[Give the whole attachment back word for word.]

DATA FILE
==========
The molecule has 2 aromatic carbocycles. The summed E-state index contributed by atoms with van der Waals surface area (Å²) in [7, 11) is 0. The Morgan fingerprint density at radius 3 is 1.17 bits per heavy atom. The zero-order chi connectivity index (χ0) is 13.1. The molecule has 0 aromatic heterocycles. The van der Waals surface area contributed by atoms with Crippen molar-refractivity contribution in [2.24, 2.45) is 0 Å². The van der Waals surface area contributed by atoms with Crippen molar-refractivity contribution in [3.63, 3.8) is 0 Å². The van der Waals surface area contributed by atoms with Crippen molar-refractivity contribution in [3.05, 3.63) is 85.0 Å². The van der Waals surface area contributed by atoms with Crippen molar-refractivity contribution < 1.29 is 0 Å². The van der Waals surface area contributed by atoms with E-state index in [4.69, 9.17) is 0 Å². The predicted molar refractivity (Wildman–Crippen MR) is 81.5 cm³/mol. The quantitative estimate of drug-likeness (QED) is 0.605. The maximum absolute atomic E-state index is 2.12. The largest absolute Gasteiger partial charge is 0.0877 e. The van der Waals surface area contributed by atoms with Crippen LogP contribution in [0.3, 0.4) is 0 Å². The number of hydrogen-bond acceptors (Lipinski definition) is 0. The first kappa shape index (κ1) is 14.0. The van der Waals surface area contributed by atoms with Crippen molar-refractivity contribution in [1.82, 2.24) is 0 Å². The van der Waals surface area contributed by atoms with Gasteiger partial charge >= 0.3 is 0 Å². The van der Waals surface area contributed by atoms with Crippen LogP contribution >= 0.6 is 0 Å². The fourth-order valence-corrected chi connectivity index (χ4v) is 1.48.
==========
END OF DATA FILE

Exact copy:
The molecule has 2 aromatic carbocycles. The summed E-state index contributed by atoms with van der Waals surface area (Å²) in [7, 11) is 0. The Morgan fingerprint density at radius 3 is 1.17 bits per heavy atom. The zero-order chi connectivity index (χ0) is 13.1. The molecule has 0 aromatic heterocycles. The van der Waals surface area contributed by atoms with Crippen molar-refractivity contribution in [2.24, 2.45) is 0 Å². The van der Waals surface area contributed by atoms with Crippen molar-refractivity contribution in [3.63, 3.8) is 0 Å². The van der Waals surface area contributed by atoms with Crippen molar-refractivity contribution in [3.05, 3.63) is 85.0 Å². The van der Waals surface area contributed by atoms with Crippen molar-refractivity contribution < 1.29 is 0 Å². The van der Waals surface area contributed by atoms with E-state index in [4.69, 9.17) is 0 Å². The predicted molar refractivity (Wildman–Crippen MR) is 81.5 cm³/mol. The quantitative estimate of drug-likeness (QED) is 0.605. The maximum absolute atomic E-state index is 2.12. The largest absolute Gasteiger partial charge is 0.0877 e. The van der Waals surface area contributed by atoms with Crippen LogP contribution in [0.3, 0.4) is 0 Å². The number of hydrogen-bond acceptors (Lipinski definition) is 0. The first kappa shape index (κ1) is 14.0. The van der Waals surface area contributed by atoms with Crippen molar-refractivity contribution in [1.82, 2.24) is 0 Å². The van der Waals surface area contributed by atoms with Gasteiger partial charge >= 0.3 is 0 Å². The van der Waals surface area contributed by atoms with Crippen LogP contribution >= 0.6 is 0 Å². The fourth-order valence-corrected chi connectivity index (χ4v) is 1.48.